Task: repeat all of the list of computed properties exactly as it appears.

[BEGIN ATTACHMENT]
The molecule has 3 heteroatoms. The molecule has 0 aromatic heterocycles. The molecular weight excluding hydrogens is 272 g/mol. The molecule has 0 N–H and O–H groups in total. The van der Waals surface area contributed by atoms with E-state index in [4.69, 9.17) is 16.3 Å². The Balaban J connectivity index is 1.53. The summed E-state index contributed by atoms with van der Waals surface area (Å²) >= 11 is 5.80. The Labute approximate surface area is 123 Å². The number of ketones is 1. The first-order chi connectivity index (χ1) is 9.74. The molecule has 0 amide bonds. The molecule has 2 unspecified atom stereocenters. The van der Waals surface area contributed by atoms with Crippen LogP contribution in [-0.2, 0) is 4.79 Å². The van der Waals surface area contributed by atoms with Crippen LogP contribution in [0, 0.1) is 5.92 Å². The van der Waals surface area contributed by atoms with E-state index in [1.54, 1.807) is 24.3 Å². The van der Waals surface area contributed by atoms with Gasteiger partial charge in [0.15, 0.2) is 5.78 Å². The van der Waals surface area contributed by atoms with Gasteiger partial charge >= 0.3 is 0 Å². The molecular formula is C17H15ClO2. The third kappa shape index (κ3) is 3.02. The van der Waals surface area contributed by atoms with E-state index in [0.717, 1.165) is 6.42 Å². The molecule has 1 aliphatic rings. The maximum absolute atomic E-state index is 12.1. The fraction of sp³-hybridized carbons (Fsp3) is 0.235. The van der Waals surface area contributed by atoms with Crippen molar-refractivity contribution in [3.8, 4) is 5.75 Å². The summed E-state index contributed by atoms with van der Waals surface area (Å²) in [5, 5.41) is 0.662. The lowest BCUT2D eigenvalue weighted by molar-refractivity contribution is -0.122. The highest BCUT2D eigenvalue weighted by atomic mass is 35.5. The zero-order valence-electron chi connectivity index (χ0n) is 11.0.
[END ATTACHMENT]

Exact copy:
The molecule has 3 heteroatoms. The molecule has 0 aromatic heterocycles. The molecular weight excluding hydrogens is 272 g/mol. The molecule has 0 N–H and O–H groups in total. The van der Waals surface area contributed by atoms with E-state index in [4.69, 9.17) is 16.3 Å². The Balaban J connectivity index is 1.53. The summed E-state index contributed by atoms with van der Waals surface area (Å²) >= 11 is 5.80. The Labute approximate surface area is 123 Å². The number of ketones is 1. The first-order chi connectivity index (χ1) is 9.74. The molecule has 0 amide bonds. The molecule has 2 unspecified atom stereocenters. The van der Waals surface area contributed by atoms with Crippen LogP contribution in [-0.2, 0) is 4.79 Å². The van der Waals surface area contributed by atoms with Crippen LogP contribution in [0, 0.1) is 5.92 Å². The van der Waals surface area contributed by atoms with E-state index in [1.54, 1.807) is 24.3 Å². The van der Waals surface area contributed by atoms with Gasteiger partial charge in [0.15, 0.2) is 5.78 Å². The van der Waals surface area contributed by atoms with Gasteiger partial charge >= 0.3 is 0 Å². The molecular formula is C17H15ClO2. The third kappa shape index (κ3) is 3.02. The van der Waals surface area contributed by atoms with E-state index in [0.717, 1.165) is 6.42 Å². The molecule has 1 aliphatic rings. The maximum absolute atomic E-state index is 12.1. The fraction of sp³-hybridized carbons (Fsp3) is 0.235. The van der Waals surface area contributed by atoms with Crippen molar-refractivity contribution in [3.8, 4) is 5.75 Å². The summed E-state index contributed by atoms with van der Waals surface area (Å²) in [5, 5.41) is 0.662. The lowest BCUT2D eigenvalue weighted by molar-refractivity contribution is -0.122. The highest BCUT2D eigenvalue weighted by atomic mass is 35.5. The zero-order valence-electron chi connectivity index (χ0n) is 11.0.